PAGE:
Communal flare-up in Bihar engulfs 7 districts, two groups clash in Munger2 min read
Clashes broke out between two religious groups in Bihar’s Munger early on Wednesday as communal tension triggered by violence during a festive procession in Bhagalpur on March 17 spread to seven districts, prompting the authorities to deploy additional policemen and paramilitary troopers to control the situation.
According to the police, more than 100 people, including policemen, have been injured in the violence over the past 10 days and several shops and business establishments set on fire.
The state government, struggling to restore peace, imposed prohibitory orders in some areas and deployed paramilitary and Rapid Action Force (RAF) personnel to tackle the unrest that broke out during this year’s Ram Navami celebrations. More than 200 people have been arrested so far.
Police said Munger became the latest addition to the list of troubled districts after violence broke out over a controversial song being played and inflammatory slogans shouted at an immersion procession of Chaiti Durga.
A large group had gathered in Munger’s Neelam Chowk thoroughfare in protest and the clashes began when the rally reached there, police said.
People from both sides shot firearms, threw stones and brickbats, and set property and vehicles on fire, police said, estimating that more than 100 rounds of gunshots were fired as the violence engulfed several neighbourhoods in the town.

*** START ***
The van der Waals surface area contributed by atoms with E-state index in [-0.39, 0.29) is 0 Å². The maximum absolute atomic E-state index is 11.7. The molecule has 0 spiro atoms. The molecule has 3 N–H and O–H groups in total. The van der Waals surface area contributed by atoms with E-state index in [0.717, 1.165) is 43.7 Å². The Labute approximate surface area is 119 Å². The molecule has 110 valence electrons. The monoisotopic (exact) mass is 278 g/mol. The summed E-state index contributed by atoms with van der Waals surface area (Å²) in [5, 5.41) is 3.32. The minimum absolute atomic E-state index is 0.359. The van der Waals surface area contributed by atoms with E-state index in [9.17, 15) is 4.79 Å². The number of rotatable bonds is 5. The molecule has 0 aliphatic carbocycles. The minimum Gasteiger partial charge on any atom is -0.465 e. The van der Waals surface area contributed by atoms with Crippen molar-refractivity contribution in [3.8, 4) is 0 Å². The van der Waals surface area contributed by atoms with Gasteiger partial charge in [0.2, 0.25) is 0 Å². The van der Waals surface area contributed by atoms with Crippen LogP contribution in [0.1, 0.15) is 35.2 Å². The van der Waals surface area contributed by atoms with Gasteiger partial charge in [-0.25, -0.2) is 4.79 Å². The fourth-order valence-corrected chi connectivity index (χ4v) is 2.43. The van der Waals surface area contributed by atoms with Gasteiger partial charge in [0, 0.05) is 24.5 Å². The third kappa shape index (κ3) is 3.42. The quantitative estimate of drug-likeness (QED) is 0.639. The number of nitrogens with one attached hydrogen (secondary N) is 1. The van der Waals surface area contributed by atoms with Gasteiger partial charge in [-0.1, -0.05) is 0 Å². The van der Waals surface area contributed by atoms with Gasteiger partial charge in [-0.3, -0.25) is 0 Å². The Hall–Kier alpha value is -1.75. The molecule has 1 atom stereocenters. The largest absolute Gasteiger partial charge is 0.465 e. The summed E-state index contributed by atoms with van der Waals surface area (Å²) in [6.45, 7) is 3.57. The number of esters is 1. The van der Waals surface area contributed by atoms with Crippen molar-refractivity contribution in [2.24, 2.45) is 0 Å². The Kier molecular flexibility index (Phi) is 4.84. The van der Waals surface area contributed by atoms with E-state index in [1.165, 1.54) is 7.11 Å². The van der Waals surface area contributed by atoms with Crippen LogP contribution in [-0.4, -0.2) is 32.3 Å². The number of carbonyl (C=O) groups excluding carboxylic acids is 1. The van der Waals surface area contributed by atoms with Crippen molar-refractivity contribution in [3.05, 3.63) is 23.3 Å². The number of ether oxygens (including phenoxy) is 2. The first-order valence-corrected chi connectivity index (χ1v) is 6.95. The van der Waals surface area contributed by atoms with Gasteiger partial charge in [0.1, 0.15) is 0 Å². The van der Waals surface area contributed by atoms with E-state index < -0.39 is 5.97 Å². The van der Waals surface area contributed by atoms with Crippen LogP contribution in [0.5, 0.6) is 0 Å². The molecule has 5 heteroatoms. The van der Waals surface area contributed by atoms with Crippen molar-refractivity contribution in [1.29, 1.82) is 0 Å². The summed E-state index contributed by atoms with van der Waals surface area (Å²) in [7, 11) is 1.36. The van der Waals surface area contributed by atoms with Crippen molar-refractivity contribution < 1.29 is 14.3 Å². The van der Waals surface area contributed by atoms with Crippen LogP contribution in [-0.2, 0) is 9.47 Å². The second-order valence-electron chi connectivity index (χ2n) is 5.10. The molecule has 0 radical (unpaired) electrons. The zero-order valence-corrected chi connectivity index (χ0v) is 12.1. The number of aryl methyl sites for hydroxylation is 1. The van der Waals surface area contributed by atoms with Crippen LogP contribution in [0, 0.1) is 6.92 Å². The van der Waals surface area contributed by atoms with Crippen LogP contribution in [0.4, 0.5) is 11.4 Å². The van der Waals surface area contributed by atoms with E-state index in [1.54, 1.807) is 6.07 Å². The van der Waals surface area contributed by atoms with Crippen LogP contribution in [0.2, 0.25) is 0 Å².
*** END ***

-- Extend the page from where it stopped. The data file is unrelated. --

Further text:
Stones were thrown at policemen deployed to control the flare-up as well as ensure peaceful immersion of the goddess’s idols, forcing the authorities to order baton-charges and fire warning shots to disperse the mobs. Security forces are carrying out flag marches in sensitive areas.
“I am at one of the troubled spots. It’s calm now,” said Vikas Vaibhav, the Munger range deputy inspector general of police.
In adjoining Jamui district, people at an idol immersion procession clashed with policemen. Several people, including six policemen, were wounded. “Two policemen were critically wounded,” Jamui superintendent of police Jagannath Reddy said.
According to eyewitnesses, who refused to be named, the violence began over the police’s refusal to allow a procession from entering an unauthorized route.
The Ram Navani festival keeps police on the edge almost every year in Bihar as the processions are taken out for several days and trouble-makers try to foment communal trouble. This year, police said, the government has permitted 1,590 Ram Navami committees across the state to hold processions but several unauthorised rallies were taken out too.
Courtesy: Hindustan Times